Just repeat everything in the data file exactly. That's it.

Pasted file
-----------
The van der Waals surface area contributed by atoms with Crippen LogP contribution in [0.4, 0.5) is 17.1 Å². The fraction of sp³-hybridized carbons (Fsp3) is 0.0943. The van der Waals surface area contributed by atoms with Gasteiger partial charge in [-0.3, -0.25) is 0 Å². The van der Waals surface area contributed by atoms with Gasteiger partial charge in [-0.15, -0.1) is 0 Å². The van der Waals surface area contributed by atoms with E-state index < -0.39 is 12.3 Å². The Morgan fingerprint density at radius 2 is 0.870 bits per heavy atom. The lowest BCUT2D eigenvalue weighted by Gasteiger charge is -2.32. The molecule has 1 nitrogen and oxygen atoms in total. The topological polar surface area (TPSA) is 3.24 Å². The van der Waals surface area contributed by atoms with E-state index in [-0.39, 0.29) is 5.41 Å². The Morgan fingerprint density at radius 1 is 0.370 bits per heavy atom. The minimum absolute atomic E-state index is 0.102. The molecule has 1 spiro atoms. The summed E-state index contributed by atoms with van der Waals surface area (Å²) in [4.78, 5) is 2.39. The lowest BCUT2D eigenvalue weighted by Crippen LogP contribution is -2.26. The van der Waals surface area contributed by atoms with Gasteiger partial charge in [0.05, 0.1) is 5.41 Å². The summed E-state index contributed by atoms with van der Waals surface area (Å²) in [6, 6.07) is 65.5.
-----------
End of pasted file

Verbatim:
The van der Waals surface area contributed by atoms with Crippen LogP contribution in [0.4, 0.5) is 17.1 Å². The fraction of sp³-hybridized carbons (Fsp3) is 0.0943. The van der Waals surface area contributed by atoms with Gasteiger partial charge in [-0.3, -0.25) is 0 Å². The van der Waals surface area contributed by atoms with Gasteiger partial charge in [-0.15, -0.1) is 0 Å². The van der Waals surface area contributed by atoms with E-state index < -0.39 is 12.3 Å². The Morgan fingerprint density at radius 2 is 0.870 bits per heavy atom. The lowest BCUT2D eigenvalue weighted by Gasteiger charge is -2.32. The molecule has 1 nitrogen and oxygen atoms in total. The topological polar surface area (TPSA) is 3.24 Å². The van der Waals surface area contributed by atoms with E-state index in [-0.39, 0.29) is 5.41 Å². The Morgan fingerprint density at radius 1 is 0.370 bits per heavy atom. The minimum absolute atomic E-state index is 0.102. The molecule has 1 spiro atoms. The summed E-state index contributed by atoms with van der Waals surface area (Å²) in [4.78, 5) is 2.39. The lowest BCUT2D eigenvalue weighted by Crippen LogP contribution is -2.26. The van der Waals surface area contributed by atoms with Gasteiger partial charge in [0.05, 0.1) is 5.41 Å². The summed E-state index contributed by atoms with van der Waals surface area (Å²) in [6, 6.07) is 65.5.